Beginning with a review of middle grades math, this course emphasizes various ways of graphing data, concepts of relations and functions, and the use of variables in expressions and equations. Emphasis is also placed on the development of graphing functions and solving equations and inequalities of the linear, quadratic, and absolute value types. Concepts of domain and range, rate of change, families of functions, simple matrix operations, probability, polynomials, and exponential functions are introduced to be expanded upon in later courses. Each student mush have a graphing calculator for use throughout the course. Demonstrations by the teacher will utilize the TI-84+ graphing calculator, the model recommended for use by the student.

Biology

Students conduct field and laboratory investigations, use scientific methods during investigations, and make informed decisions using critical-thinking and scientific problem-solving. Students study a variety of topics that include: structures and functions of cells and viruses; growth; and development of organisms; cells, tissues and organs; nucleic acids and genetics; biological evolution; taxonomy; metabolism and energy transfers in living organisms; living systems; homeostasis; ecosystems; and plants and the environment. No math requirement.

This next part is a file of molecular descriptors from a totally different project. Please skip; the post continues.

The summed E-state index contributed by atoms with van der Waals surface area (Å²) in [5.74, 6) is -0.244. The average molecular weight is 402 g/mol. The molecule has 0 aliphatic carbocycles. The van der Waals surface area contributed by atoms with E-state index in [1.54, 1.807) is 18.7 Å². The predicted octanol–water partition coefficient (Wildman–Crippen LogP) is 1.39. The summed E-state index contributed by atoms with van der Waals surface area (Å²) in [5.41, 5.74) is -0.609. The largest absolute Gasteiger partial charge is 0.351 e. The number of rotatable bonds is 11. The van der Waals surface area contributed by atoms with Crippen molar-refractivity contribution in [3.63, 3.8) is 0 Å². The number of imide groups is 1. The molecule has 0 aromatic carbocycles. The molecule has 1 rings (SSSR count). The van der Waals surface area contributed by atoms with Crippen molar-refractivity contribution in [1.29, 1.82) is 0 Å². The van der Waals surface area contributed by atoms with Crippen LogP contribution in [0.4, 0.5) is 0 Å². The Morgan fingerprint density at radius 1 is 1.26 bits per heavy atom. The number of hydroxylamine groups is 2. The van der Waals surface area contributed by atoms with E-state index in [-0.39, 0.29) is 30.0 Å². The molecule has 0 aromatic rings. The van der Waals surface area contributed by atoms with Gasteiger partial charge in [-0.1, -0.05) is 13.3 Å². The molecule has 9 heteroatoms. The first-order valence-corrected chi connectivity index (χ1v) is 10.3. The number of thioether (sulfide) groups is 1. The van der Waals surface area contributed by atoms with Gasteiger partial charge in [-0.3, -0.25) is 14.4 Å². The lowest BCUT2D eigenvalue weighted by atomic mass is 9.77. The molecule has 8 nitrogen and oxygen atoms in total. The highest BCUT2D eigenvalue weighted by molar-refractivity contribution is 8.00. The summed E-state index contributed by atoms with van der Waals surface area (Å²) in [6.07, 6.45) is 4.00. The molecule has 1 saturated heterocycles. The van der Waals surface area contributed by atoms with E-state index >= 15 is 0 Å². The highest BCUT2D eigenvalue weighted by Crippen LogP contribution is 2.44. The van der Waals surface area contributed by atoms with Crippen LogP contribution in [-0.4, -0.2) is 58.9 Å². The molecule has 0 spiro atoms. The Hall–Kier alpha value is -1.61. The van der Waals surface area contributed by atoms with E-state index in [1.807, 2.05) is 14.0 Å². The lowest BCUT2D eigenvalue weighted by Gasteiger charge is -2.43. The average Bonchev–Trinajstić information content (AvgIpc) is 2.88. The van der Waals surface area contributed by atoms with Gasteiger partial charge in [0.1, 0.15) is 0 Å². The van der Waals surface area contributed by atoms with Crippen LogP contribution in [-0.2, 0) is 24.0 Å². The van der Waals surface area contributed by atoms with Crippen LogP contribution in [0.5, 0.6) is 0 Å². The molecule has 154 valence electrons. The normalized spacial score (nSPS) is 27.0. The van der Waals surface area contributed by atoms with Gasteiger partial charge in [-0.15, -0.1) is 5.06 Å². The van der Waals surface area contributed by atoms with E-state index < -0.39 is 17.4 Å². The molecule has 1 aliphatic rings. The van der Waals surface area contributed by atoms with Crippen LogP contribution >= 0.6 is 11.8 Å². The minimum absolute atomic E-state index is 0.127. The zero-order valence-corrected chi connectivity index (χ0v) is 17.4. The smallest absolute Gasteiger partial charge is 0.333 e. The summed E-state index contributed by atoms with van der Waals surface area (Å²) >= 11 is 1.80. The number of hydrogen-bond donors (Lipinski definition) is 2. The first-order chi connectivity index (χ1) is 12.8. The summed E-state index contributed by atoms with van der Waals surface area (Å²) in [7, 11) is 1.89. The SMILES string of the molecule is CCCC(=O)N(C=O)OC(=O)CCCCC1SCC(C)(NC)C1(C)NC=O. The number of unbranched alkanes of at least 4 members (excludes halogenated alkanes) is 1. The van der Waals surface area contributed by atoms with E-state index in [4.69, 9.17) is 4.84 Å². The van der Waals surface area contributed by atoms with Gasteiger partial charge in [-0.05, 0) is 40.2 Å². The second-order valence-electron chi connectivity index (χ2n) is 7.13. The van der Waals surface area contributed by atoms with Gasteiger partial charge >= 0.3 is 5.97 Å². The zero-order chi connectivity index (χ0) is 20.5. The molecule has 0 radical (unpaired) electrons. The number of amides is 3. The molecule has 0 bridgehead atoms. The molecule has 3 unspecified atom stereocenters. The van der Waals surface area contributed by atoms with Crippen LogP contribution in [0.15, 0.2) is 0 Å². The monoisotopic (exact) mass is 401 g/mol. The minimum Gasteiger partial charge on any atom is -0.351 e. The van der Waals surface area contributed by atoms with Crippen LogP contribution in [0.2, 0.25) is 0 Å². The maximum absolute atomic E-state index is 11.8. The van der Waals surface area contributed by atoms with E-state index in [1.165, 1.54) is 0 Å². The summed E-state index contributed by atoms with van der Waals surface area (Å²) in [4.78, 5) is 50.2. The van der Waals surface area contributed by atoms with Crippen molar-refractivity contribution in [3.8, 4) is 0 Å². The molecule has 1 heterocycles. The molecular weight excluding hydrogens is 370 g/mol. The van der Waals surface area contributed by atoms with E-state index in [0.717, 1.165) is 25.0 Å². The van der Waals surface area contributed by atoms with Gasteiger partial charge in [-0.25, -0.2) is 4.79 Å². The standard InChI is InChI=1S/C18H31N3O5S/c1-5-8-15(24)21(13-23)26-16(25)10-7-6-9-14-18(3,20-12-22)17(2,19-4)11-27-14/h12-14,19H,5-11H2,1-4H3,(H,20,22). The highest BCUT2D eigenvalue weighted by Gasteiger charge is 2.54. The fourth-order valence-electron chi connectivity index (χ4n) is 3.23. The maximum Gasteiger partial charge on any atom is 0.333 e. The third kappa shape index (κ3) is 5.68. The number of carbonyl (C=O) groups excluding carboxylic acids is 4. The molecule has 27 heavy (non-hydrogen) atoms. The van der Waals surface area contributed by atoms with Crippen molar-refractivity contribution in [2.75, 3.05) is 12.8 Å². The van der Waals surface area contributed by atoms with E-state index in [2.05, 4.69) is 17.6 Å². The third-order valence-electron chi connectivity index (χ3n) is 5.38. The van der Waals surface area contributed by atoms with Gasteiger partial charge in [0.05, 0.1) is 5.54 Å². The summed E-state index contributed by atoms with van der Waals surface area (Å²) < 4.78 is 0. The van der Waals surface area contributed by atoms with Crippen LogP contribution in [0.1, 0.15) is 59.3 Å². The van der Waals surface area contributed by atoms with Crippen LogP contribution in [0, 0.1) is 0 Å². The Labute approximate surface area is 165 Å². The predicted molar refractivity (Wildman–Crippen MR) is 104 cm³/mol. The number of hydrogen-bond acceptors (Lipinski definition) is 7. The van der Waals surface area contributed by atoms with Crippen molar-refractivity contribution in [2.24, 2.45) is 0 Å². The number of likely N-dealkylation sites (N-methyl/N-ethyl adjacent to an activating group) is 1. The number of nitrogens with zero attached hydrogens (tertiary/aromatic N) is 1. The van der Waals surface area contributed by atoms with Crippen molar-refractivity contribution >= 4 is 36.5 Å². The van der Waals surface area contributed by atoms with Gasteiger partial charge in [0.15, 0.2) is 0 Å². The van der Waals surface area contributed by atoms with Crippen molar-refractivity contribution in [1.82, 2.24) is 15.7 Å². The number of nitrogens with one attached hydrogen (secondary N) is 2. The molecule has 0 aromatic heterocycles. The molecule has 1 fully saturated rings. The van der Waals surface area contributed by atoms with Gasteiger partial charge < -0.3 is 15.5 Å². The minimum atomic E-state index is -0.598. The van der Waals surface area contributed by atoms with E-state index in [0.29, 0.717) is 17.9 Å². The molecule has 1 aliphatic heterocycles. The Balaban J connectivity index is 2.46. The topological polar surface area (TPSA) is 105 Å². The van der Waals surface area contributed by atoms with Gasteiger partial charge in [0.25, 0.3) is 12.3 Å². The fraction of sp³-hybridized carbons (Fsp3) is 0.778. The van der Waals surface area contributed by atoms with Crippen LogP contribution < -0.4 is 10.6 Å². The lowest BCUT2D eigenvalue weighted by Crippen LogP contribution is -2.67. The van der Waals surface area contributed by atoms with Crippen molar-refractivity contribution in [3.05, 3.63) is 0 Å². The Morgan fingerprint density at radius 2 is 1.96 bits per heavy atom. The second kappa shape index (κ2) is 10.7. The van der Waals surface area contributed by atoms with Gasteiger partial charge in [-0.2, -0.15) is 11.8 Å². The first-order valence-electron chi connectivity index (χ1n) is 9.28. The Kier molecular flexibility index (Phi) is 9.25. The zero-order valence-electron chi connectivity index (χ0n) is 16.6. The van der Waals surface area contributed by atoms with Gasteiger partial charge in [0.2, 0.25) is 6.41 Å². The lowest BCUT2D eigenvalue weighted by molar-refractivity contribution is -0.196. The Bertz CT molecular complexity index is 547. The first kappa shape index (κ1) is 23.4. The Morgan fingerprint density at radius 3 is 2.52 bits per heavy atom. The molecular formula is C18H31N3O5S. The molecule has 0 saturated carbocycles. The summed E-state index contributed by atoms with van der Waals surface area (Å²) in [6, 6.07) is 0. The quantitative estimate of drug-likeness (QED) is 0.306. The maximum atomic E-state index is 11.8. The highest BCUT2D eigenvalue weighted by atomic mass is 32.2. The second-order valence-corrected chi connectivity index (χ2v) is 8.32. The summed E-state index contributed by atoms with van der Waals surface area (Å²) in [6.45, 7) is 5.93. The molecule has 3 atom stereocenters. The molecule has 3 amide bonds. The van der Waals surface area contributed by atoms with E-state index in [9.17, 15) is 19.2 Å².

English I

Is a fusion of communication skills: writing, reading, creating, researching and orally presenting. The writing component includes sentence structure, paragraphing, composition, and research. Grammar, spelling, and vocabulary are major focuses throughout the course. Reading various literary forms are also pursued (e.g., poetry, essays, drama, short stories, non-fiction). A minimum of four novels are assigned. Projects based on the novels are presented to the class.

World Geography

Success in World Geography requires you to master social studies skills. Learn and practice skills covering geographic literacy, visual analysis, critical thinking and reading, and communications. You will also practice your skills by answering critical thinking questions on maps, pictures, charts, and graphs.

General Studies 10th Grade

Geometry

Students study Euclid’s postulates and theorems as the basis for an axiomatic system. Basic geometry shapes are studied. Direct and indirect proofs are emphasized. Coordinate graphing and basic constructions are studied.

Chemistry

Students conduct field and laboratory investigations, use scientific methods during investigations, and make informed decisions using critical thinking and scientific problem solving. Students study a variety of topics that include: characteristics of matter; energy transformations during physical and chemical changes; atomic structure; periodic table of elements; behavior of gases; bonding; nuclear fusion and nuclear fission; oxidation-reduction reactions; chemical equations; solutes; properties of solutions; acids and bases; and chemical reactions. Students will investigate how chemistry is an integral part of our daily lives. Minimal math required.

English II